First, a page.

“We are very aware of the students we are serving… we know we have a diverse group of students with diverse economic backgrounds, so equipment is not something that’s going to be accessible [to everyone].”
In order to help students acquire some workout equipment, Campus Recreation is giving away prizes for student attendance. Students who attend five Group X classes are given a jump rope. Students who attend 10 classes get a booty band, and students who attend 15 classes get a yoga mat.
Fuentes recognizes that many people struggle with their relationship to working out. Her advice to those who are seeking to improve this relationship is to start with small goals and to find an activity that truly excites them.
At the end of the day, the goal is simply to move your body. “I think people get carried away with these unattainable goals because of social media,” Fuentes comments, adding that people often get intimidated by the thought of working out, because they may have never learned how to do a proper squat, or how to use gym equipment. However, these skills are not necessary to begin building a healthy relationship with exercising.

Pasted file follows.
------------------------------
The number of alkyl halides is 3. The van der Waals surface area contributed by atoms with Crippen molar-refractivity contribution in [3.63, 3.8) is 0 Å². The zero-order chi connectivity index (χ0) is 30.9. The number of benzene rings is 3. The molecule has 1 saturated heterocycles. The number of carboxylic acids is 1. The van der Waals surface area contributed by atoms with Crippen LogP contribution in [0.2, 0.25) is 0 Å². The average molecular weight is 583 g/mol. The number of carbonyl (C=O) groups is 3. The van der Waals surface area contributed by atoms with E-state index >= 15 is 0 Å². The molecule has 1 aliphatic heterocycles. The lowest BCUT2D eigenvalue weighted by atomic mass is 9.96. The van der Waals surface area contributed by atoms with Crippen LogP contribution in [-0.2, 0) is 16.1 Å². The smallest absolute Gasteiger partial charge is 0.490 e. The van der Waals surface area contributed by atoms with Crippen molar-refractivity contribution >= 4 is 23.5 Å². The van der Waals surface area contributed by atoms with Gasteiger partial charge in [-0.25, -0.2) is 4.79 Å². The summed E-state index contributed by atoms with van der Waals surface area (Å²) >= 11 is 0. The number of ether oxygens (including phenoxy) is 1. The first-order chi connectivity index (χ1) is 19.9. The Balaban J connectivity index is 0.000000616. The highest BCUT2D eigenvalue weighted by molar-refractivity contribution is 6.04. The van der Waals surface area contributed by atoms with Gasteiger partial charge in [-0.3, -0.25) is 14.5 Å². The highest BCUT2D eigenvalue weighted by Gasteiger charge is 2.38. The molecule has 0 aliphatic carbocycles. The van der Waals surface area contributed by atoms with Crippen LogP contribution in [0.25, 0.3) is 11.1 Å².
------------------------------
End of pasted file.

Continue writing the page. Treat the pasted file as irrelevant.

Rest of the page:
According to Fuentes, setting small goals such as walking for 10 minutes a day is an excellent way to start. As you become comfortable with your level of activity, you can transition into something more challenging. In addition to starting small, it’s important to find activities that you genuinely enjoy.
Fuentes suggests asking the workout instructors what classes they think you would enjoy based on the kinds of activity you gravitate towards. “I always tell my students, ‘if you don’t like my class, don’t come back. Try something else!’”
One of the benefits of the Group X program is the variety of classes offered. If you find that you did not enjoy the class you attended, the instructors can help guide you to something better suited to your goals and interests.
“Working out should never be a chore. It should never be something you dread. Working out should be something that creates joy, that helps you connect with your best self,” says Fuentes.